“Fiscal crisis hits the states” has become this year’s most boring and repetitive headline. But what is largely overlooked is that some states are doing relatively well — such as my home state of Virginia — and are, in fact, balancing their budgets without draconian budget cuts or tax increases.
What are the well-managed states doing right and the others doing wrong? And what lessons could those running the federal government learn from the better-managed states?
The United States is a federal republic, wherein the Constitution gives most governing powers to the states, not Washington. The beauty of this system is that the states can experiment to determine which policies and governmental structures work and which don’t.
Nine states do not have a state income tax, while several others have maximum income tax rates of more than 10 percent. The nine states without an income tax had much higher economic and personal income growth than those nine states with the highest marginal income tax rates.
Likewise, the 10 states with the lowest tax burden as a percentage of personal income had personal income growth that was about 17 percent higher than the 10 states with the highest tax burden.
Government services often are worse in the high-tax states than in low-tax states. The evidence indicates that high taxes are the problem, not the solution.
The accompanying table shows the rankings of seven of the major states by various organizations. (I deliberately left out small-population states because they are sometimes accused of having specific advantages, e.g. Alaska’s oil wealth, that larger populated states often do not have. And, in fact, if I had included the small states, it would have further reinforced the points I am trying to make.)
Three of the highest-ranking states (Florida, Texas, and Tennessee) have no state income tax, while the three states at the bottom of the rankings (California, New Jersey, and New York) all have high income tax rates.
Furthermore, population growth was much higher in the states with good tax and business climates, because people migrated to those states.
State Economic Climate
Sources: American Legislative Exchange Council, Tax Foundation, Small Business and Entrepreneurship Council, U.S. Census Bureau, National Right to Work Legal Defense Foundation.
|Economic Performance Ranking
|Business Tax Climate Ranking
|Small Business Survival Ranking 2011
||Population Growth 2000-2010
||Right to Work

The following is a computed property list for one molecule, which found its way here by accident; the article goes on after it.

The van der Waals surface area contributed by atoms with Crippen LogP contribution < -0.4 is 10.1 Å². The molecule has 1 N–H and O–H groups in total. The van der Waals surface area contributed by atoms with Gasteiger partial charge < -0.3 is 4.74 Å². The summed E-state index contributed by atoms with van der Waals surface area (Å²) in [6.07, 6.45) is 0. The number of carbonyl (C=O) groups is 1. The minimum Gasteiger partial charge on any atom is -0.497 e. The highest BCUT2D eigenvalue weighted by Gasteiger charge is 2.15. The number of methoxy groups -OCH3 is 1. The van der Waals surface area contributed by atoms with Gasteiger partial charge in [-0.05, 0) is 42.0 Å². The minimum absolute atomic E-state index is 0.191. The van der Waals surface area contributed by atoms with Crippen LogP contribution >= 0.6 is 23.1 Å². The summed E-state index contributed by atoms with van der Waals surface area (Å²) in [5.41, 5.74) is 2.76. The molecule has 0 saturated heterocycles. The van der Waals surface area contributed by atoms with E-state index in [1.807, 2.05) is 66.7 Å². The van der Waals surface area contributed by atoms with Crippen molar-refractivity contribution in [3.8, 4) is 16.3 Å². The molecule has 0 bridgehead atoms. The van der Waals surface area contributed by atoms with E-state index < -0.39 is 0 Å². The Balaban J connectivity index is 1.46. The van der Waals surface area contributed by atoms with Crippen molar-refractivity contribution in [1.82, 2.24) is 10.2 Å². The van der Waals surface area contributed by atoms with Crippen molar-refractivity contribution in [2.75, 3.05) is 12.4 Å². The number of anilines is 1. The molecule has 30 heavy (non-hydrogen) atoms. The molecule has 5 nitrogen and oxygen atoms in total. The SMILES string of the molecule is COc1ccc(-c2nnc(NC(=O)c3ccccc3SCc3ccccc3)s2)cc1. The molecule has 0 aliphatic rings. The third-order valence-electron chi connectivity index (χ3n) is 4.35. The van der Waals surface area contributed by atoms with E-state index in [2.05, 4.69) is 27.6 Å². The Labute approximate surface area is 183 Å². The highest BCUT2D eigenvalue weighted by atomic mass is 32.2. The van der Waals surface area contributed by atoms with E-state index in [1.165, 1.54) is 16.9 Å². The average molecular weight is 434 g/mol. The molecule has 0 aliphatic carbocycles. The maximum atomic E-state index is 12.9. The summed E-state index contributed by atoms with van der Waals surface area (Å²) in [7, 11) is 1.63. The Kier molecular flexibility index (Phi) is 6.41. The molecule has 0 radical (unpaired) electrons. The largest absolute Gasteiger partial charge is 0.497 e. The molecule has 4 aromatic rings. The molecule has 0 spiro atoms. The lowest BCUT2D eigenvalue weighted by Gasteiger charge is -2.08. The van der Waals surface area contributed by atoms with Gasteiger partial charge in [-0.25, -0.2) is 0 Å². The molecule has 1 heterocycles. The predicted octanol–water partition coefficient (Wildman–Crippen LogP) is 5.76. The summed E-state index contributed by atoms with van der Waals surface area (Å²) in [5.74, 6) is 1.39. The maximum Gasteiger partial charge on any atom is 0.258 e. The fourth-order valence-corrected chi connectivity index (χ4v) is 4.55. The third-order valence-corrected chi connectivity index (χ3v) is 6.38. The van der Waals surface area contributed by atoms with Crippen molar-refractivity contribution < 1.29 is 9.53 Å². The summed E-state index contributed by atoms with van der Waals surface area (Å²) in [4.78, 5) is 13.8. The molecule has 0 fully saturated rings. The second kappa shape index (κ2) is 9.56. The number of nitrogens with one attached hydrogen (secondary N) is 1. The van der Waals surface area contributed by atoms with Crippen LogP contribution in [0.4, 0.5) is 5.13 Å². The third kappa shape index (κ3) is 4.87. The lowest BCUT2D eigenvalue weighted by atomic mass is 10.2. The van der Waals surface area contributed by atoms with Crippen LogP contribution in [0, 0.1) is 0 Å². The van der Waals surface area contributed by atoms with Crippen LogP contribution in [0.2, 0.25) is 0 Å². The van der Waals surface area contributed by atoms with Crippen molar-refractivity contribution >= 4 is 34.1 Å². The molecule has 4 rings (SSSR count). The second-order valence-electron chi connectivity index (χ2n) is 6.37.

Given the ongoing fight between public-employee unions and some state governors, it is interesting to observe that the “right to work” states (that is, those states where workers are not forced to join a union against their will in order to obtain a specific job) also had much better performances than in those states where workers are not protected from involuntary unionism.
The state of Virginia is usually ranked at the top or near the top of the “best managed” states. Virginia’s budget is balanced (as required by the state constitution), the tax burden is moderate, the service delivery tends to be well above average for a government service, and there is almost a total absence of corruption by government officials.
The Virginia state legislature meets only 45 days on odd-numbered years and 60 days on even-numbered years — so much for the myth that you need full-time state legislators as most states unnecessarily have in order to conduct the people’s business.
James LeMunyon (a physicist by training) is an elected member of the Virginia legislature. A couple of decades ago, he was a professional staff member for a well-known U.S. congressman. In between his government service, he ran a couple of high-tech firms.
This past week, I asked LeMunyon if he had learned any lessons from his business and Virginia state house experience that could be useful for the federal government.
LeMunyon suggested that the U.S. Congress adopt the Virginia legislature’s “one object rule,” whereby only one distinct issue can be put into any bill, which means that most bills do not exceed one page (unlike a couple of the 2,000-page disasters that Congress passed last year).
The Virginia legislature also requires three days of consideration before any bill can be voted on, and all of the details of the bill must be online for those three days so any citizen can look at it.
LeMunyon noted: “The Virginia House of Delegates has retained many of the good government procedures first set forth by Thomas Jefferson. As a result, Virginians benefit more from a government that is more open, honest, and limited than citizens of many other states.”
Finally, LeMunyon noted that in Virginia, fundraisers may not be held while the legislature is in session.
If Congress adopted the “no fundraisers while Congress is in session” rule, it would have two desirable results: The first is that our federal elections would probably not be as expensive, and the other, more important, result is that Congress would in all likelihood spend far less time in session, which would benefit our pocketbooks and our liberties.
Richard W. Rahn is a senior fellow at the Cato Institute and chairman of the Institute for Global Economic Growth.